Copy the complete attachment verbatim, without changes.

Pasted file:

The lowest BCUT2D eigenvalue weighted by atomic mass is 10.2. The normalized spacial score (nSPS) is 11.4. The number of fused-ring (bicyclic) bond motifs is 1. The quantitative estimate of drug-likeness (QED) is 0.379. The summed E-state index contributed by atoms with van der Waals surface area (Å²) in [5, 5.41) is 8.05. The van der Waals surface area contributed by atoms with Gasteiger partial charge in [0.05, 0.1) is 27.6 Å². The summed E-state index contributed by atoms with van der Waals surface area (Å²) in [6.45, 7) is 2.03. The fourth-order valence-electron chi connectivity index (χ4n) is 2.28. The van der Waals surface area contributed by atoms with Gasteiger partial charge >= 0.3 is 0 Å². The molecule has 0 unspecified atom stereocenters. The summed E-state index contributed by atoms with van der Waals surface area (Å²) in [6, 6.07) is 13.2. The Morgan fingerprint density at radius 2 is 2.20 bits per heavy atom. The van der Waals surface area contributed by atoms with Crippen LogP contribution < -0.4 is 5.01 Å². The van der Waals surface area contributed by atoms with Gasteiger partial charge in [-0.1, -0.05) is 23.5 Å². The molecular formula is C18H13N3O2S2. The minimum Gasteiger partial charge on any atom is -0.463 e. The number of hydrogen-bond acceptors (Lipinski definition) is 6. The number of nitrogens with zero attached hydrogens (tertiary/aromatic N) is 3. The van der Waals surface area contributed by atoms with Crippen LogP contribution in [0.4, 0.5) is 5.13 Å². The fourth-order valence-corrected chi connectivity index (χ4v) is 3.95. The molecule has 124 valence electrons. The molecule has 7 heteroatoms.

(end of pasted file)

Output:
The lowest BCUT2D eigenvalue weighted by atomic mass is 10.2. The normalized spacial score (nSPS) is 11.4. The number of fused-ring (bicyclic) bond motifs is 1. The quantitative estimate of drug-likeness (QED) is 0.379. The summed E-state index contributed by atoms with van der Waals surface area (Å²) in [5, 5.41) is 8.05. The van der Waals surface area contributed by atoms with Gasteiger partial charge in [0.05, 0.1) is 27.6 Å². The summed E-state index contributed by atoms with van der Waals surface area (Å²) in [6.45, 7) is 2.03. The fourth-order valence-electron chi connectivity index (χ4n) is 2.28. The van der Waals surface area contributed by atoms with Gasteiger partial charge >= 0.3 is 0 Å². The molecule has 0 unspecified atom stereocenters. The summed E-state index contributed by atoms with van der Waals surface area (Å²) in [6, 6.07) is 13.2. The Morgan fingerprint density at radius 2 is 2.20 bits per heavy atom. The van der Waals surface area contributed by atoms with Crippen LogP contribution < -0.4 is 5.01 Å². The van der Waals surface area contributed by atoms with Gasteiger partial charge in [-0.1, -0.05) is 23.5 Å². The molecular formula is C18H13N3O2S2. The minimum Gasteiger partial charge on any atom is -0.463 e. The number of hydrogen-bond acceptors (Lipinski definition) is 6. The number of nitrogens with zero attached hydrogens (tertiary/aromatic N) is 3. The van der Waals surface area contributed by atoms with Crippen LogP contribution in [0.4, 0.5) is 5.13 Å². The fourth-order valence-corrected chi connectivity index (χ4v) is 3.95. The molecule has 124 valence electrons. The molecule has 7 heteroatoms.